Delhi University violated rules by selling radioactive scrap: Govt

Delhi University violated rules by selling radioactive scrap: Govt

Minister of State in the PMO Prithiviraj Chavan asserted that all the 19 nuclear plants generating electricity in the country were completely safe and mechanisms would be strengthened in the field of atomic research and medical use as "some lessons have been learnt" from the accident in which one person died.He told the Lok Sabha that Delhi Police had upgraded the FIR in the case after one person died and that it was looking at "criminal negligence" part in the radiation caused by Cobalt-60.

Against the backdrop of the mishap in the West Delhi scrap market last month, he forcefully argued for the need to put in place a law on fixing compensation in the case of accidents involving radioactive leakages as there was a "void". During the Calling Attention Motion, CPI leader Gurudas Dasgupta, Sumitra Mahajan (BJP) and B Mahtab and Arjun Charan Sethi (both BJD) demanded that the university authorities be brought to book on charge of criminal negligence as, being "highly educated", they ought to know the repercussions of auctioning the Gamma Cell as scrap.

"Mistake was made by the (Delhi) University in not adhering" to rules and its own undertaking to atomic energy authorities that the device, which was used by its Chemistry Department, would not be re-sold, Chavan said replying to the Motion.He said the DU authorities "did not follow rules" and asserted that responsibility will be fixed. "No guilty person will be spared, I assure you," Chavan told the House.

The radioactive leakage occurred when a scrap, which originated from Delhi University's Chemistry department, was being cut at a shop.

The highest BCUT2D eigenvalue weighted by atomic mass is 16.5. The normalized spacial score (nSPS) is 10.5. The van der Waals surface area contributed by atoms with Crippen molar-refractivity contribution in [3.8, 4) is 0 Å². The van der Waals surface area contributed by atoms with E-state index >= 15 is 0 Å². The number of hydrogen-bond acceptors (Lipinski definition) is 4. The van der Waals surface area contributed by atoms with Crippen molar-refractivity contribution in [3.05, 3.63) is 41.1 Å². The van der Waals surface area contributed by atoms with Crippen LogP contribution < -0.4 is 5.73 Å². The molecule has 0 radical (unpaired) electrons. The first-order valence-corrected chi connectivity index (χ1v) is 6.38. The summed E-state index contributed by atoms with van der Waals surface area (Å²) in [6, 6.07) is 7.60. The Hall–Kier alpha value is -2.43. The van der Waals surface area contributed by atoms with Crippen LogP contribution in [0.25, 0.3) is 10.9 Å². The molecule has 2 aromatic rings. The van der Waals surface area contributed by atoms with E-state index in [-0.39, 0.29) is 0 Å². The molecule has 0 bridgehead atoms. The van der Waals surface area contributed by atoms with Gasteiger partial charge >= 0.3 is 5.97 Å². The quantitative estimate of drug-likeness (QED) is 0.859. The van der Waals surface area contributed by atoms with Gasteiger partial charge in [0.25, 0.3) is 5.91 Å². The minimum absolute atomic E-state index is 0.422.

Responding to members' concerns, the minister said all the 112 cobalt slugs related to the accident have since been identified and sent to the Narora Nuclear Power Plant for safe keeping. Maintaining that scrap import would now be checked for the presence of any radioactive material, Chavan assured the House that detection equipment to scan the scrap were being deployed at various entry points. "We are conscious of the need to prevent unauthorised import of radioactive material".
Asserting that the radiation incident "has nothing to do" with any of the Department of Atomic Energy (DAE) facilities or activities, he said the Atomic Energy Regulatory Board (AERB) had a complete inventory of all radioactive sources in the country.

There were 10,000 sources with about 3,000 institutions and licenses were given to users which were "very responsible," Chavan said.Observing that at present there was no law on compensation to the victims of such accidents, he said, "We need to have a law for compensation in such cases which should deal with insurance, compensation and related issues."

Police was investigating all aspects of the "very unfortunate" incident, including criminal negligence. "Action will be taken against all those found guilty," he said.The Minister said the incident was caused by "unauthorised disposal" of the Gamma Cell by Delhi University as scrap in violation of the Atomic Energy (Safe Disposal of Radioactive Waste) Rules and the Atomic Energy (Radiation Protection) Rules.

He said the university has been issued a show-cause notice by the AERB and to suspend all activities involving the use of radiation sources.The opposition members had also castigated the government for "waking up" only after the Mayapuri incident had occurred and not having any law to deal with the liability and compensation in such cases.In his response, Chavan said four battalions of National Disaster Response Force had been trained to respond to radiological emergencies and four more battalions were being trained.To further strengthen the response capability, about 1,000 police stations in 35 major cities were being equipped with radiation monitors and protective gears by the National Disaster Management Authority. DAE has also set up 18 well-equipped response centres across the country, he added.